I began to take notice of the many signs for colleges and universities that were located in nearly all the little towns.  Lord, there were plenty of them.  So this is where all the farm kids got educated.  I saw a sign for Jubilee College.  I mean I never heard of Jubilee College.  I never knew anyone who actually went to Jubilee College.

I turned the radio on hoping to hear some Mozart or perhaps some John Coltrane.  Instead, I was blasted by the most insipid music I ever heard.  Station after station played songs with lyrics like: “I want to, I want to, I want to, but I can’t”.  As I spun the digital dial, the rest of the stations played songs, most of which had lyrics with the words Lord, hand, mission, love, pray, walking, joy and sin.  This is a God-fearing country out here.

Then a strange thing happened.  I caught a glimpse of a milepost sign that read: 137 Miles.  But, 137 miles to what?  From what?  I began to feel better when I realized that I had seen a sign like that before.  Basically, from just about anywhere you are, it’s 137 miles to someplace.  Maybe a few exits down the road and I would find out.

So, here we are sitting in our cozy little R-Pod.  I just heard a train whistle, then the bells indicating a hook-up or track change.

That train whistles.  That lonesome sound.  It calls ramblin’ guys like me.  Time to move on…time to hop the dusty boxcar.  Time to put some miles between you and that floozy back at the bar.  Her name is Wanda, and she’s got more miles in her eyes than a Rand McNally.  It’s the call of the road…. wait a minute…I’m already on the road.  I’m already traveling.  I’m already a pavement-pounding gentleman of the highway.    I don’t have any place to go in a boxcar.  That’s good because I get hay fever really bad and need a hankie when I’m around dust.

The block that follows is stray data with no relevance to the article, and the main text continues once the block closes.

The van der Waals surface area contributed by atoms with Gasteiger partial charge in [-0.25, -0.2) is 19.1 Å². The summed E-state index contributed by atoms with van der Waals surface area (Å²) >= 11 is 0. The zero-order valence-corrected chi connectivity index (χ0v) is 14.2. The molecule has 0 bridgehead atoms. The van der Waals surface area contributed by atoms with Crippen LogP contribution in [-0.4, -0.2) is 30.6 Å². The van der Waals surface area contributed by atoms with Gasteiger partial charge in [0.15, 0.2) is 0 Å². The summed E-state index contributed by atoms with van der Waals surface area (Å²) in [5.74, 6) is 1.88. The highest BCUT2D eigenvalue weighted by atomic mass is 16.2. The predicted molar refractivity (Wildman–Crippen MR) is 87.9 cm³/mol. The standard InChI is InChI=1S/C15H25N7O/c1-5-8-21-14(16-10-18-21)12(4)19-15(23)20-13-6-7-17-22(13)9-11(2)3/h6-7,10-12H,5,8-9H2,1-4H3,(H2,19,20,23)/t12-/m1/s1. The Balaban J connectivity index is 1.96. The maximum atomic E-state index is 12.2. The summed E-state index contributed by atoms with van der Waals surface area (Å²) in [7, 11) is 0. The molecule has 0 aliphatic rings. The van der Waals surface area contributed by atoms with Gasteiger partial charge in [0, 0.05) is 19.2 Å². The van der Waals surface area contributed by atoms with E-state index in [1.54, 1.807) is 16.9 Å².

Gordon Lightfoot sang about being “Alberta Bound”.  I’d like to sing that too, but we’re not going to Alberta…we’re going to Orting, WA.

As I wind up this post, I think about the day I just had.  I saw through the front windshield the places I was going to…but what about where I’ve been?  I looked out of the rearview mirror to see my recent experiences fade.

All I saw were the bugs smashed against the front of the R-Pod.


The Sociology of Corn

I was staring at the obvious and it suddenly hit me like a bolt of blue lightning.

People drive past acres of cornfields everyday and most miss it.  I did for a long time, until I saw what was happening in the cornfield.  It was awesome!